Florence, Goldoni Theater – The elixir of love – Connected to the Opera

The Florentine public is used to entering the Goldoni Theatre for niche works that require a small instrumental and vocal ensemble: in recent years we have therefore seen some Britten, a lot of baroque and a few Mozarts. This time, however, we enter for something totally different given that we are doing a repertoire work such as The elixir of love Of Donizetti. The occasion is given by a collaboration between theAcademy of Fine Arts and the Luigi Cherubini Conservatory of Music of Florence in an end-of-year performance which nevertheless turns out to be enjoyable in all its aspects.

The show is signed by Francesco Torrigianiwith the lights of Lucilla Baroniand the sets and costumes designed by School of Scenography of the Academy of Fine Arts. Torrigiani sets the work in a Middle Eastern country militarily occupied by troops which also include Belcore and their henchmen; Doctor Dulcamara is also a charlatan here but presents himself as a humanitarian aid doctor. Torrigiani therefore highlights these two characters who burst into the world of Adina and Nemorino for a short time but change it irremediably before leaving regardless of what they have done in this community. Despite the almost exotic change of setting, the playful melodrama maintains its original irony, especially in a character like Belcore, who enters a small tank with a modified bicycle. If the first act takes place entirely around a golden tree, in the second the exotic elements are highlighted more, as seen from the suspended carpet at the beginning which then gives way to a large moon surrounded by stars, which evokes atmospheres from A Thousand and One Night. The only real and interesting change occurs at the end when Belcore is kicked out of the same theater space, almost stoned by the community itself which had previously been fascinated by him.

On the musical front, Concetta Anastasi he accompanies and supports the soloists with the right care, despite various inaccuracies of the soloists (probably a few more rehearsals would have helped) and above all of the orchestra of the not exactly irreproachable Luigi Cherubini Conservatory. Despite this, Anastasi manages to give the score the right rhythm and theatrical pace, also finding new timbral mixes given by the reduced staff. The choir prepared by Michele Manganelli it stands out above all in the female component, which is more precise and refined than the male one.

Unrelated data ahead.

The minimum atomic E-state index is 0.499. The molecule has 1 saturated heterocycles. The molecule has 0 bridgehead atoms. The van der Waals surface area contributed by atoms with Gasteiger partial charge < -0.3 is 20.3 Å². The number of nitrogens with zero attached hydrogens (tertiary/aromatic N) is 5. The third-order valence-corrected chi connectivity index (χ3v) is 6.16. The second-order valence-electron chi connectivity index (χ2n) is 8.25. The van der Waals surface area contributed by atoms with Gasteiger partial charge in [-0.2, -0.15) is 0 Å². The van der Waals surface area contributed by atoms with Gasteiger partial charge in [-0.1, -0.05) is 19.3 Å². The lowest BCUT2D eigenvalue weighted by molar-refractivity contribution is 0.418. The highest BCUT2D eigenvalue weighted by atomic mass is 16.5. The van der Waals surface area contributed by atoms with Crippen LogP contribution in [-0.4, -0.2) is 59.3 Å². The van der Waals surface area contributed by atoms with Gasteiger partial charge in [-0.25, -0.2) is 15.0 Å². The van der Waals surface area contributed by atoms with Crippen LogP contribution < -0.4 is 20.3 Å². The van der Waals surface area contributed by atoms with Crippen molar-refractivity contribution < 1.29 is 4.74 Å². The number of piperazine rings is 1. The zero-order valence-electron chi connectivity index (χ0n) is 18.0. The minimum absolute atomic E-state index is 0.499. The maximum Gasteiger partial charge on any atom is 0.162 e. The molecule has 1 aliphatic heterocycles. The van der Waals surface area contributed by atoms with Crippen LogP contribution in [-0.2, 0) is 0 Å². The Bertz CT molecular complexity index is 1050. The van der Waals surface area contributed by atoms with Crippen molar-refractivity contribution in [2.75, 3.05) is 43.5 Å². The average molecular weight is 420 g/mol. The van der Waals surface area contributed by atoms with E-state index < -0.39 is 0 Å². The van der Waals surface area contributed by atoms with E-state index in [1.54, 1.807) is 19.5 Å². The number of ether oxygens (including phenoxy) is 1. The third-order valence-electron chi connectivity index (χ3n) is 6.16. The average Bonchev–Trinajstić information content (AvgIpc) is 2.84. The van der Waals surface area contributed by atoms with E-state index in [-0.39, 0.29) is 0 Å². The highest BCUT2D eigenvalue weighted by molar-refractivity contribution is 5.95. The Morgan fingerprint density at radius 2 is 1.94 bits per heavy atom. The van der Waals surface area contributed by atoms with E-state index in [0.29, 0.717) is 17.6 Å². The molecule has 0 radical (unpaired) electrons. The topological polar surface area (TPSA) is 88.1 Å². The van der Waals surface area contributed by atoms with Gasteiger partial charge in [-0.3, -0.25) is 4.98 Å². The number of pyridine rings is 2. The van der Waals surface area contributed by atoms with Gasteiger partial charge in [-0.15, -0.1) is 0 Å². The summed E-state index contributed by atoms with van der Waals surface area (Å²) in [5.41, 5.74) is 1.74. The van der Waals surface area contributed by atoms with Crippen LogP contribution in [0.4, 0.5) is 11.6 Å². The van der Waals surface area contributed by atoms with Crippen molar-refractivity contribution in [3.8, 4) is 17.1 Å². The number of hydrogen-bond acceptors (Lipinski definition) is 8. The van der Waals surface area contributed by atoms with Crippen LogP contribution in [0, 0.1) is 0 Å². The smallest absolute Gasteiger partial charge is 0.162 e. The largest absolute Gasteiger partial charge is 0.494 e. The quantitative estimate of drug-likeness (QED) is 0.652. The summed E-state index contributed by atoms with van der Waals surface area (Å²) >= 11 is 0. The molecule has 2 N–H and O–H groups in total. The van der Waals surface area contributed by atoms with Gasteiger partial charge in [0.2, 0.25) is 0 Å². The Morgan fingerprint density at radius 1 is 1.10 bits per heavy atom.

The cast is made up entirely of young singers. Beatrice Caterino builds a growing Adina from an interpretative point of view, becoming more and more intense; musically she stands out for her variegated timbre and soaring high notes, where the central register is less incisive. In front of her Yukang Zheng He turns out to be a Nemorino with a full-bodied voice, with a very beautiful, purely tenor timbre, even if it is stingy with dynamics and a little imprecise.
Gonzalo Godoy Sepulveda outlines a very musical Belcore with a beautiful dark timbre that can be appreciated especially in the more relaxed moments such as the sortie “Come Paride vezzoso”. Matteo Torcaso in the guise of Doctor Dulcamara he is certainly the most confident of the entire singing company, both scenically and musically, as can be seen from the attention to phrasing. The cast closes Anna Vigoriwhich portrays a self-confident and well-sung Giannetta.
Great success for everyone, despite the prevailing heat, with many applause during the performance and many ovations at the end of the performance. Florence-Goldoni-Theater-%E2%80%93-The-ee4bcf2a416.jpgead0f3746f.jpg

Goldoni Theatre
THE ELIXIR OF LOVE
Playful melodrama in two acts
Booklet by Felice Romani
Music by Gaetano Donizetti

Adina Beatrice Caterino
Nemorino Yukang Zheng
Belcore Gonzalo Godoy Sepulveda
Doctor Dulcamara Matteo Torcaso
Giannetta Anna Vigori

Luigi Cherubini Conservatory of Music in Florence
Director Concetta Anastasi
Choir master Michele Manganelli
Direction Francesco Torrigiani
Lights Lucilla Baroni
Sets and costumes School of Scenography
of the Academy of Fine Arts of Florence

Florence, 20 June 2024

Photo: Michele Monasta

Photo: Michele Monasta

Photo: Michele Monasta

Photo: Michele Monasta

Photo: Michele Monasta

Photo: Michele Monasta

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